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From Storage Rings to ERLs

Storage rings have been served Synchrotron Radiation facilities from their beginnings. At this time it was very beneficial, that the electron beam quality in a storage ring results from an equilibrium between radiation excitation and damping. This equilibrium state is reached within seconds or even faster so that the limited beam quality of the electron sources at that time had no influence on the storage ring beam quality. Unfortunately, what has been an advance in the past has become a major limitation for current Synchrotron light sources: with the electron sources available today even better beams can be generated compared to those in the equilibrium state of “conventional” storage rings.

enlarged view

Fig.: Essential Components of an Energy Recovery Linac

To overcome this limitation linacs are used nowadays. Here the energy efficient storage of the electrons is surrendered, to avoid the radiation excitation beam blow up. After using (for light generation) the high quality beam is dumped and with it the energy, invested for its acceleration. At high electron energies the available RF power limits the beam current to be accelerated to the mA range.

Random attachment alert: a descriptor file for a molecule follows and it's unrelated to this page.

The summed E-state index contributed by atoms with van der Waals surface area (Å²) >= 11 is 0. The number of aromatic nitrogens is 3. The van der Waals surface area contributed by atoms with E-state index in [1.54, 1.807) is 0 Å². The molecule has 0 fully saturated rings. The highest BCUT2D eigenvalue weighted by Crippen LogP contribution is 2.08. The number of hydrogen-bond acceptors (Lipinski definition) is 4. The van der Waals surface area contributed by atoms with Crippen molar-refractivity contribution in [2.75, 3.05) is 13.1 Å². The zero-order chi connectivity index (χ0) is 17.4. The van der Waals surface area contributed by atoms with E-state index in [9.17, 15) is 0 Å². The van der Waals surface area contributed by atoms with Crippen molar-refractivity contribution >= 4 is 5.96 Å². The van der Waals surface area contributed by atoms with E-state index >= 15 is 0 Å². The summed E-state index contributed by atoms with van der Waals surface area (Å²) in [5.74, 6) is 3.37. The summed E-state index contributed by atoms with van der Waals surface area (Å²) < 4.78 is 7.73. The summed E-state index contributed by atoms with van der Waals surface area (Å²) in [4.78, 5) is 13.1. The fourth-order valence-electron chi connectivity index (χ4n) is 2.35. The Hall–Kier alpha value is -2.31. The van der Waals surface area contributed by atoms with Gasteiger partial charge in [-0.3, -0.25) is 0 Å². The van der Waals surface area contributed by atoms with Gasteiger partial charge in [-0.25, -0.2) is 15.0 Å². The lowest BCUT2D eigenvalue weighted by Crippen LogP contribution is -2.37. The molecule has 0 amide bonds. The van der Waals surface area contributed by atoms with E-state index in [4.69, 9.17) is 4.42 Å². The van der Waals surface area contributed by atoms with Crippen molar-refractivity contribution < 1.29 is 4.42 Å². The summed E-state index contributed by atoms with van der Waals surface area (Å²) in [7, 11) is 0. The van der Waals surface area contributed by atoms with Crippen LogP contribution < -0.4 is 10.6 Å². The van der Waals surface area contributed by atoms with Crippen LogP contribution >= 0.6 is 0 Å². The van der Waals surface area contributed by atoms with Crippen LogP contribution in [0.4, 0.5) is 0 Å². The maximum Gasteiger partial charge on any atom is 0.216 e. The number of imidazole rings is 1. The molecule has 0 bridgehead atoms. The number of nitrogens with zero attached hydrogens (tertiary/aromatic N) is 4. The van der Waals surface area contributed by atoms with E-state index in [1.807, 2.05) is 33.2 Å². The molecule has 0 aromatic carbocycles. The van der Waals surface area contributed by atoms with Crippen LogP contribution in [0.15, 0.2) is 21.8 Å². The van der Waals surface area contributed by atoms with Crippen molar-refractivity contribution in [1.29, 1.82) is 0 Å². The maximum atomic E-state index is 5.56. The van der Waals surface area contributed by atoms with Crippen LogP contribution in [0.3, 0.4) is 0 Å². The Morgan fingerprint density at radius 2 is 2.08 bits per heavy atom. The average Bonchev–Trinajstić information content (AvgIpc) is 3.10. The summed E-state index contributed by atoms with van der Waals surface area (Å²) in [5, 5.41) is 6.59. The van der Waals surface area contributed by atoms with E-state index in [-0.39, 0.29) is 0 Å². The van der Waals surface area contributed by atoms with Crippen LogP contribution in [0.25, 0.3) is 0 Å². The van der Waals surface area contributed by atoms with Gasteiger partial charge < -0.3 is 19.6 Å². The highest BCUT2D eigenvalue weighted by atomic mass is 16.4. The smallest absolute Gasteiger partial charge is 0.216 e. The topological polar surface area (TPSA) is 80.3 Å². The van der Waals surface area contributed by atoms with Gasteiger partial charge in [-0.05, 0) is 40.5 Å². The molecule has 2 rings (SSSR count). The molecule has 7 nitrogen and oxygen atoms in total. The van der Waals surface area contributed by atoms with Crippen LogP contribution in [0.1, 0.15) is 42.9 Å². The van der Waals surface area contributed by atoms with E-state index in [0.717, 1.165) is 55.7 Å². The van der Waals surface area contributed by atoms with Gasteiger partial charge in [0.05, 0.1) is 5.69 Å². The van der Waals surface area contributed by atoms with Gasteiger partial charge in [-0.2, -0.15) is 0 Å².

At this point the ERL extends the linac concept by redirecting the spent beam back through the accelerator, To recover the energy instead of further accelerating the beam, the linac is passed with an RF phase lag of 180 degree on this second pass, compared to that of the accelerating fist one. The required phase advance is adjusted by the path length trough the recirculating magnet structure. In this way almost all of the invested energy can be recovered. Picture!

In order to keep the accelerating structures and thus the whole machine as compact as possible the cavities are operated with RF fields of very high amplitude. The currents excited in the cavity walls are accordingly high and generate (via resistive losses) an enormous amount of heat, leading to immediate melting damages on normal metal structures. This problem can be solved by using cavities made from superconducting materials, operated at temperatures close to the absolute zero. In the superconducting state the resistivity of the material drops down by many orders of magnitude. The heating power of the currents in the cavity walls is reduced accordingly. At present liquid Helium cooled (Temperature lower than 2.2 K) Niobium cavities are widely used.